Leaf malonyldialdehyde (MDA) level was detected as described previously. About 0.2 g Arabidopsis leaves were grounded in 5 mL ice-cold 5% TCA. After 10 min 8,000 × g centrifugation at 4°C, supernatant was transferred into a new EP tube and then 20% TCA with 0.5% thiobarbituric acid (TBA) was added. The mixture was boiled for 0.5–1 h, and then 10 min 8,000 × g centrifugation was performed. OD values (OD535 - OD600) of the supernatant were measured. The extinction coefficient is 155 mM-1 cm-1 (Cao et al., 2009).
Measurement of Leaf Temperature
Arabidopsis leaf temperature was visualized by a FLIR T620 thermal-imaging camera (Thermal CAM-FLIR Systems, USA). Individual pot was transferred from the 4°C cabinet to the room temperature. Then within 60 s after the transfer (about 45–60 s), the thermal-photo was taken. The thermal image was analyzed by the software accompanying with the camera. Average leaf temperatures based on the leaf area are shown.
RNA Isolation, cDNA Synthesis, and qPCR
RNA was isolated simultaneously with the TRIzol RNA kit (Invitrogen, Carlsbad, CA, USA). RNA The purification of RNA samples was detected by measuring the absorbance ratios of A260/A280, which in all the samples were about 1.9. cDNA was synthesized from RNA templates following the SYBR Premix Ex Taq (TaKaRa, Dalian, China) protocol. The primers used for qPCR are same as in Park et al. (2015). qPCR was performed with SYBR-Green chemistry using the Eppendorf Realplex Mastercycler. The Ct (threshold cycle), defined as the PCR cycle at which a statistically significant increase of reporter fluorescence was first detected, was used as a measure for the starting copy numbers of the target gene (Czechowski et al., 2005; Yuan et al., 2016). Three technical replicates were performed for each experiment. ACTIN1 gene (At2g37620) was used as internal controls.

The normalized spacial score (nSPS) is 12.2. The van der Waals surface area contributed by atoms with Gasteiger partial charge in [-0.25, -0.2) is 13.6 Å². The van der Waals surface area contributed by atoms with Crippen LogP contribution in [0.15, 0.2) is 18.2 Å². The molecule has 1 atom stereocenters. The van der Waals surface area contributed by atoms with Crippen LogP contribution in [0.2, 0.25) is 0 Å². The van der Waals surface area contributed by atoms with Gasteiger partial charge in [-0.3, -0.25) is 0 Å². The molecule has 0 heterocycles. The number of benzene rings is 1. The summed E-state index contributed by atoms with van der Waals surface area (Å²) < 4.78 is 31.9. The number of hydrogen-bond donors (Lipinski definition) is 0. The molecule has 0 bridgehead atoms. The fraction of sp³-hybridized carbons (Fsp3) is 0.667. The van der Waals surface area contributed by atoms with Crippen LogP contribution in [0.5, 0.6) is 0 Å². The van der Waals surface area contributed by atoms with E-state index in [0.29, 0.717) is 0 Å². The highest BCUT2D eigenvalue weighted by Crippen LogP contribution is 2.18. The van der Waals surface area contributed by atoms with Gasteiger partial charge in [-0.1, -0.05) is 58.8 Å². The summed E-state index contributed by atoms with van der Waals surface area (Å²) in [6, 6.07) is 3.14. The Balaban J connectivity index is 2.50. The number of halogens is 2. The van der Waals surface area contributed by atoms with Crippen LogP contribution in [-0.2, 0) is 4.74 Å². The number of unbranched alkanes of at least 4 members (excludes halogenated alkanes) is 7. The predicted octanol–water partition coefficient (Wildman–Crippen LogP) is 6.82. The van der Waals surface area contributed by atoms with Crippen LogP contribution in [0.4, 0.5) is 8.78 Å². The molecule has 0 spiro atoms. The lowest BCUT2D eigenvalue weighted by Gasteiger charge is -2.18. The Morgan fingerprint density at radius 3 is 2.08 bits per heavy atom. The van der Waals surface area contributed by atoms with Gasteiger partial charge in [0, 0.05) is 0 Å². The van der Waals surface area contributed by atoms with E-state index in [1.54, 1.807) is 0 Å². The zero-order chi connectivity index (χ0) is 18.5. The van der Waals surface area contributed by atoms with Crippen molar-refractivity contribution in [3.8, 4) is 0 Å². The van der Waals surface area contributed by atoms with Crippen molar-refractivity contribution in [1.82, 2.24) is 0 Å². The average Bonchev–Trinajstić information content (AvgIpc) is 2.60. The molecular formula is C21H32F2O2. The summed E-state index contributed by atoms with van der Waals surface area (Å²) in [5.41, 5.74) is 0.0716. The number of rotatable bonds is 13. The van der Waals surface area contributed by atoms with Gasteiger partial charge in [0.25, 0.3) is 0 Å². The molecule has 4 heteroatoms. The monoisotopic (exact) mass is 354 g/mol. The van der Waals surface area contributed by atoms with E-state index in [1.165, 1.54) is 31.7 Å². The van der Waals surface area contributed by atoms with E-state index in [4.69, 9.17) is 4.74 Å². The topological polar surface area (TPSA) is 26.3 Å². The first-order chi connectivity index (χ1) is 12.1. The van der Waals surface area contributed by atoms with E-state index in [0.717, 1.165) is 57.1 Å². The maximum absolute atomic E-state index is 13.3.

Western Blotting to CBF1 Protein
SDS - polyacrylamide gel electrophoresis (SDS-PAGE) and Western blotting analysis of the extracts were processed according to the method as described previously (Zhang et al., 2013; Yuan et al., 2016). Leaf total protein extracts (20 μg) were loaded in each lane. For Western Blotting, the proteins were electron-transferred onto nitrocellulose films. Antibodies used were anti-tumidinoda CBF1 (a gift from Dr. Qibing Chen at Sichuan Agricultural University) and anti-Arabidopsis ACTIN1 IgG (AgriSera Comp., Umea, Sweden). Alkaline phosphatase-conjugated antibodies were used as the secondary antibodies.
Three to five rosette seedlings were collected for each treatment. The typical results are shown as mean values of three biological replicates with standard deviations (±SD). The Student’s t-test was performed for all the data. Significant differences were identified with the p-value of 0.05.
Effects of Glutamate + MgCl2 Pre-treatments on Mg-Proto IX Levels and Leaf Temperatures